Shake hands with Noah Vonleh and his hand is all you see. Your hand disappears. So does your wrist and part of your forearm.
Measured at the NBA combine, Vonleh’s hands were an almost unfathomable 11 1/2 inches wide. Take a piece of 8 1/2-by-11 paper and put your hand on it. Vonleh’s hand is wider than the paper is long. If you’re reading this story in the Observer, the page on which you read it is 11 inches wide. If we ran a picture of Vonleh’s hand, it would start on the front and be continued on a page inside.
Charlotte didn’t select Vonleh with the ninth pick in the NBA draft because he has giant hands. The Hornets took him because of what they believe he can do with them.
Vonleh, who doesn’t turn 19 until August, averaged 11.3 points and a Big Ten leading nine rebounds last season as a freshman for a mediocre Indiana team. He played only 26 1/2 minutes a game.
Within those minutes, however, were games, halves, possessions and moments that made scouts jump and shout. Maybe it was a block or maybe it was a 3-pointer – he took 33 of them and hit 16. Maybe he went to his left or right to beat a defender off the dribble, impressive for a man 6-foot-10 and 240 pounds.
Says Charlotte general manager Rich Cho: Vonleh has “a unique game because he’s a big man that can play inside and out, he can post up, he can shoot from outside, he’s got a perimeter game, he can hit the occasional 3 … He’s also a very, very good ball-handler for his size.”
Vonleh was projected to be drafted before the ninth pick, but projection doesn’t matter. What matters is where you go.
Cho stayed in contact with Vonleh’s agent, Jeff Schwartz, trying to gauge which teams were interested.
When Vonleh slipped to nine, Charlotte pounced and coach Steve Clifford clapped. Clifford then texted power forward Josh McRoberts, a free agent the team hopes to re-sign, and power forward Cody Zeller to explain that the pick had nothing to do with them.
“I was just happy to be able to say my dream came true being drafted into the NBA,” says Vonleh. “So I was happy no matter where I went.”
Vonleh and fellow first-round pick P.J. Hairston sit at a table at Time Warner Cable Arena Friday with Cho between them. Hairston is looser, more at ease and more likely to joke.
Vonleh speaks softly. He looks slender in his suit, but slender players don’t lead the Big Ten in rebounding.
“He’s quiet, hard-working, goal-driven and just a good, respectful kid who’s determined to succeed in whatever he does,” says his mom, Renell Kumeh.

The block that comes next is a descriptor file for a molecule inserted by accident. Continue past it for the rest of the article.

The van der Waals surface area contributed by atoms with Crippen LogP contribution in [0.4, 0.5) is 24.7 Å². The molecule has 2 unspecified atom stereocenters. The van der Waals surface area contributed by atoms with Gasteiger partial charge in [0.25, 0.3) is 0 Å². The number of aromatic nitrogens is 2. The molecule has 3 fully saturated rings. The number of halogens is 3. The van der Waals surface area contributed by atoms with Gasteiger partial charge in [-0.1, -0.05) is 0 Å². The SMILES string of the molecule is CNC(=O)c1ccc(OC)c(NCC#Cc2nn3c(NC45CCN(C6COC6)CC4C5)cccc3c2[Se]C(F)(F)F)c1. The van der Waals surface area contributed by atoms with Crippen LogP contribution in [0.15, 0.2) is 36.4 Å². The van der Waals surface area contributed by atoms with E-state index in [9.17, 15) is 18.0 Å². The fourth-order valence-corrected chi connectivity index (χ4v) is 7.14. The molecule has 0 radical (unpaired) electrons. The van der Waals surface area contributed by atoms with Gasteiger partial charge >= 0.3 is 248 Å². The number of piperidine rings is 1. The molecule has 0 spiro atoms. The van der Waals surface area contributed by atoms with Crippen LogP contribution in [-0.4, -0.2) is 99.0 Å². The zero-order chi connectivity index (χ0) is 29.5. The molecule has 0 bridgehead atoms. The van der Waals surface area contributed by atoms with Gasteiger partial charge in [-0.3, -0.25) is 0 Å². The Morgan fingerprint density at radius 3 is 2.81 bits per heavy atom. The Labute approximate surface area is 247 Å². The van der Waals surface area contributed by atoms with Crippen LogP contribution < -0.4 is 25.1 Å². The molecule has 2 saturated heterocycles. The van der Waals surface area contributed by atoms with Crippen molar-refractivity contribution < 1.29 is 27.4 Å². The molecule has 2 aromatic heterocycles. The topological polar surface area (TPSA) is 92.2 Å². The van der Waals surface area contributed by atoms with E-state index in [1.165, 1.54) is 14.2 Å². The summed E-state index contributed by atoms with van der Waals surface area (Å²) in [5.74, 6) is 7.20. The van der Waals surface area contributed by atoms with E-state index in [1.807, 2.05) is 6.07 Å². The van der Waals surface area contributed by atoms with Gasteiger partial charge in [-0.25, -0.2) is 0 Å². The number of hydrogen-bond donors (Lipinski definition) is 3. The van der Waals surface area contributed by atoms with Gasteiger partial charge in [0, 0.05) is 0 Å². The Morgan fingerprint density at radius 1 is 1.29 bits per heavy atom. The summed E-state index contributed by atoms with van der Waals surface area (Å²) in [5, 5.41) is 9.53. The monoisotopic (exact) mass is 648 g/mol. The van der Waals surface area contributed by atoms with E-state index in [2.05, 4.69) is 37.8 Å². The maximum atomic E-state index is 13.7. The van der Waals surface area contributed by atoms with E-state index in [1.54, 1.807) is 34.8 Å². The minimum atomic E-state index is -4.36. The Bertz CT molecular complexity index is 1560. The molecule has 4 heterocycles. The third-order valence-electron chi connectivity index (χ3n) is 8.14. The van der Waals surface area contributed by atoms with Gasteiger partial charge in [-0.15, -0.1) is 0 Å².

Growing up in Haverhill, Mass., Vonleh wasn’t an immediate basketball star.
“No, he started out about the age of 7,” says Kumeh. “He sat on the sidelines waiting and hoping someone would give him a chance. But he was determined to succeed, so he went to the gym two, three times a day and he watched a lot of TV – the draft and championships and NBA games.”
Did you push him?
“That was his dream and his dream only,” Kumeh says. “He wanted to do it and he did it.”
Vonleh participates in a group interview and then individual interviews with television reporters and then, via cell phone, does a talk show in Raleigh. Before his next round of obligations, Vonleh and I talk in an arena hallway.
“I started playing basketball at a young age,” he says. “I had to work at it. I played a lot of YMCA boys’ league basketball and started to grow as a player. It took off from there and in eighth grade that’s where I realized I could really do something special with this game.
“I was 6-4, 6-5, just handling the ball and dunking the ball. I was 13 and doing some pretty good things and people were really impressed. I got my first (recruiting) letter from Syracuse.”
Later, North Carolina, Hairston’s school, recruited him. Why wouldn’t they?
As a high school sophomore guard/point forward, Vonleh averaged 18.4 points, 17 rebounds, seven assists and five blocks.
“No matter what happened, win or lose, I always wanted to stay around the gym and keep improving my game,” says Vonleh. “If you’re going to be good or great you have to stay in the gym and outwork people.
“I just want to be great. Just see guys like Kobe Bryant, LeBron James, Kevin Durant, when you see the work they put in to get to where they are.”
Did anything scare you about leaving Indiana after one season to turn pro?
You have to hand it to him. He says no.
“I always wanted to play in the NBA,” Vonleh says. “And the opportunity was right in front of me.”
Sorensen: 704-358-5129; firstname.lastname@example.org; Twitter: @tomsorensen
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